The Walking Man recently left La Piscine, a museum in Roubaix, where it opened the retrospective on Eugène Dodeigne. Here the sculptor from the Nord region of France explored the aesthetics of the non-Western arts in a quest for the sacred.
Eugène Dodeigne (1923-2015), L'homme qui marche (The Walking Man), 1953, carved wood, 210 x 30 x 30 cm/82.7 x 11.8 x 11.8 in.
The sculpture is featured on the cover of the catalog for the exhibition that ended in March at Roubaix's museum La Piscine: the very first retrospective on Eugène Dodeigne. Perched on the artist's shoulder like a hunting trophy, the sculpture L’homme qui marche (The Walking Man), like its creator, knew nothing of the journey awaiting it then. In this black and white photograph, Dodeigne poses in front of the house he built in Bondues, near Tourcoing, where he studied at the School of Fine Arts. The future of the child who moved to the Nord region from his native Belgium was all mapped out. His father, Armand, was a stonecutter who perpetuated a long family tradition in his marble yard in Mouvaux, where Eugène grew up among blocks of rocks. While stone—especially the famous bluestone from Soignies—eventually became his trademark, the sculptor first worked in wood, refining a highly personal style.
Carved in oak, The Walking Man marked a turning point in Dodeigne's career. The 1953 work was a great success when it was exhibited in 1954 at the Galerie du Jardin in Roubaix alongside works by Picasso, Léger, Braque, Miró, and Bernard Buffet. It was immediately bought by the collector Jean Masurel, and then went to the painter Arthur Van Hecke (the statue can be seen in one of his paintings at the Musée d’Art Contemporain in Villeneuve-d'Ascq) before finding a home in the library of the Calais surgeon and collector Albert Habart, in 1957.
Eugène Dodeigne and his wife Michèle led a bohemian life. When they were not living with their parents or in a community with other artists and musicians (Dodeigne was a trumpet player and jazz lover), they could count on support from patrons well-known for their intuition: Roger Dutilleul, one of the first to buy Braque and Picasso from Kahnweiler, Philippe Leclercq and above all Jean Masurel, who lived close to Armand Dodeigne's studio and recognized Eugène's prodigious inherited talent early on. Without knowing it, they all set him on the path to international recognition.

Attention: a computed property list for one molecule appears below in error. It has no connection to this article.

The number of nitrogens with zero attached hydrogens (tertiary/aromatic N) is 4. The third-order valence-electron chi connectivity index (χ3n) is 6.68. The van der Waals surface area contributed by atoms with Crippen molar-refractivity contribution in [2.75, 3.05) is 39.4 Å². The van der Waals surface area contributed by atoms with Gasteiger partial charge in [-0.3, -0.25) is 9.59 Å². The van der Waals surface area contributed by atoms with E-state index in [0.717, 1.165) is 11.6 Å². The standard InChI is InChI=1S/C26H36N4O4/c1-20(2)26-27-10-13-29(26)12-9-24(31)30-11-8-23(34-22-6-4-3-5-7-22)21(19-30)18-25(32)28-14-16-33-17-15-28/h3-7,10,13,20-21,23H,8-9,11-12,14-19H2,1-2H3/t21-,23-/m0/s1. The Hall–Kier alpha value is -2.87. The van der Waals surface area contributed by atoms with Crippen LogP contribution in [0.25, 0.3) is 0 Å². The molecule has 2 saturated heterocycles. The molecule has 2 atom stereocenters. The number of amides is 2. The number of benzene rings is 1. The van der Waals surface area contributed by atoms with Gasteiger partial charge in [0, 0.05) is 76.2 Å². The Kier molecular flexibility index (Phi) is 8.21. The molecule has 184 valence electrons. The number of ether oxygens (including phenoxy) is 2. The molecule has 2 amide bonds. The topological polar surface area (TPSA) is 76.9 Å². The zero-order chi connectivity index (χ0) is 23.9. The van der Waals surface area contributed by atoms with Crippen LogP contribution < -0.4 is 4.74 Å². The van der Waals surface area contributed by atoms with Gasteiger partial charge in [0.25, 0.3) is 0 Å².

The Prism of Non-Western Art
On loan from Christian Habart during the Roubaix exhibition, The Walking Man was reunited with his Wife and Child, from whom he had been separated in 1953 to the artist's great regret. The wooden colossus, the giant protector of the trio, opened the retrospective with 185 pieces, representing 60 years of creation. It was the third time the sculpture had been shown in the Dodeigne's region, a local genius whose works are scattered throughout the region (the fountain of the Place de la République in Lille, the museums of Villeneuve-d'Ascq, Dunkerque and Calais, and the University of Lille).
Masurel's protegé was 30 years old in 1953, the year he achieved recognition and produced The Walking Man. In Paris, a new artistic world opened to the artist who had hitherto considered himself more a provincial craftsman. He frequented museums and became fascinated by the Musée de l'Homme, where he assiduously sketched objects that shaped his humanistic art and established him in the purest northern tradition. His bent for "primitive" art found expression during those years through painted and sculpted effigies that also evinced the impact of Modigliani, whose works he admired when he was staying with Masurel. The ethnic arts became established as an influence and Dodeigne, until then moving against the current of his times, launched boldly into modernity. Dutilleul wrote of The Walking Man that it was "a delightful sculpture somewhat in the style of the day: Arp, Brancusi and Henri Laurens, without the solids and voids."
It was unsurprising that the artist followed in their footsteps. After all, he said that "sculpture, is primarily abstract. It speaks of relationships between forms and passing light." Here, with a gentle, sensual touch, he gives poetic expression to the anatomy with a spiritual note reflecting both primitive and the Romanesque art he discovered in Vézelay, in Burgundy, France. "My work is evolving and becoming more purified," he wrote in a letter to Masurel. The artist strove to attain the sacred in a tormented quest for the essential: "I studied the writings of Mondrian (published mainly in America not long ago). The goal is to purge all that is subjective in favor of the objective."
The Silent Talker
Like Brancusi, he was attached to the notion of the statue, portraying human figures with liberated forms, mostly straight and immobile but occasionally bent or crouched. The Walking Man is an aesthetic feat that makes a clear connection between the megaliths of Carnac, the saints in Romanesque portals and the primitivism of Derain and Zadkine. Naturally taciturn and little inclined to talk about his work, Dodeigne produced a silent talker, a tall figure whose essence eludes us, despite its heavy presence. "We feel a strength and an interiority that has few equivalents in the sculpture of his time," says French historian and former president of the Musée d'Orsay, Serge Lemoine. A sculpture like this inevitably moved away from the learned rules of academism, seeking to distance itself from reality. A rare example of minimalist simplicity in a somewhat blunt and monolithic group, The Walking Man adds to the diversity of a corpus that rebelled against aesthetic theories. In Dodeigne's succinct summary, "it is what it is."